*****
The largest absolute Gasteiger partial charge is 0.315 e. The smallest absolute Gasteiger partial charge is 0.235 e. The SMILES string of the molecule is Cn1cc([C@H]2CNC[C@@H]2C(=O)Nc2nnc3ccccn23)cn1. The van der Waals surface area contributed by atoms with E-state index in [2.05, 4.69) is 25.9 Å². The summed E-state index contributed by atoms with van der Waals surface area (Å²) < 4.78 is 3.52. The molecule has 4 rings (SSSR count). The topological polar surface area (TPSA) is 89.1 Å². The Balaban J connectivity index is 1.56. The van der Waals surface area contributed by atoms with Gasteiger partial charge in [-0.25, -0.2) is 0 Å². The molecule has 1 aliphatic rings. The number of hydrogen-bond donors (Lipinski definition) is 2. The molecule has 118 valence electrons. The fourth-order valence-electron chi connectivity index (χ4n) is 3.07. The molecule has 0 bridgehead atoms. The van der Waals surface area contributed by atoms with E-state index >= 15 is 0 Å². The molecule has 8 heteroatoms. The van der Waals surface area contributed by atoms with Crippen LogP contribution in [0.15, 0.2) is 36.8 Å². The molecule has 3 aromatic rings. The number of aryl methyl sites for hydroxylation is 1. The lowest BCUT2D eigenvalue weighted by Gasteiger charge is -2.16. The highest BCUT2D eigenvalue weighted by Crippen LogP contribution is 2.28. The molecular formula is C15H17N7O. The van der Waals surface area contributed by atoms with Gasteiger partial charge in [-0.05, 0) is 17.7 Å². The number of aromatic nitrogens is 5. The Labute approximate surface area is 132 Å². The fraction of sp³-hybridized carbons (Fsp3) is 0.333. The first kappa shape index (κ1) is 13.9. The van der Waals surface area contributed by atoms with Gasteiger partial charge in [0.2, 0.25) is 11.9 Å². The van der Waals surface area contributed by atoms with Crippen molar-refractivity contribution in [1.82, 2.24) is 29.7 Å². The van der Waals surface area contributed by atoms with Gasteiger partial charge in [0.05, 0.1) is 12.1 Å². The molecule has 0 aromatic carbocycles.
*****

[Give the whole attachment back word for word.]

The largest absolute Gasteiger partial charge is 0.315 e. The smallest absolute Gasteiger partial charge is 0.235 e. The SMILES string of the molecule is Cn1cc([C@H]2CNC[C@@H]2C(=O)Nc2nnc3ccccn23)cn1. The van der Waals surface area contributed by atoms with E-state index in [2.05, 4.69) is 25.9 Å². The summed E-state index contributed by atoms with van der Waals surface area (Å²) < 4.78 is 3.52. The molecule has 4 rings (SSSR count). The topological polar surface area (TPSA) is 89.1 Å². The Balaban J connectivity index is 1.56. The van der Waals surface area contributed by atoms with Gasteiger partial charge in [-0.25, -0.2) is 0 Å². The molecule has 1 aliphatic rings. The number of hydrogen-bond donors (Lipinski definition) is 2. The molecule has 118 valence electrons. The fourth-order valence-electron chi connectivity index (χ4n) is 3.07. The molecule has 0 bridgehead atoms. The van der Waals surface area contributed by atoms with E-state index >= 15 is 0 Å². The molecule has 8 heteroatoms. The van der Waals surface area contributed by atoms with Crippen LogP contribution in [0.15, 0.2) is 36.8 Å². The molecule has 3 aromatic rings. The number of aryl methyl sites for hydroxylation is 1. The lowest BCUT2D eigenvalue weighted by Gasteiger charge is -2.16. The highest BCUT2D eigenvalue weighted by Crippen LogP contribution is 2.28. The molecular formula is C15H17N7O. The van der Waals surface area contributed by atoms with Gasteiger partial charge in [-0.05, 0) is 17.7 Å². The number of aromatic nitrogens is 5. The Labute approximate surface area is 132 Å². The fraction of sp³-hybridized carbons (Fsp3) is 0.333. The first kappa shape index (κ1) is 13.9. The van der Waals surface area contributed by atoms with Gasteiger partial charge in [0.2, 0.25) is 11.9 Å². The van der Waals surface area contributed by atoms with Crippen molar-refractivity contribution in [1.82, 2.24) is 29.7 Å². The van der Waals surface area contributed by atoms with Gasteiger partial charge in [0.05, 0.1) is 12.1 Å². The molecule has 0 aromatic carbocycles.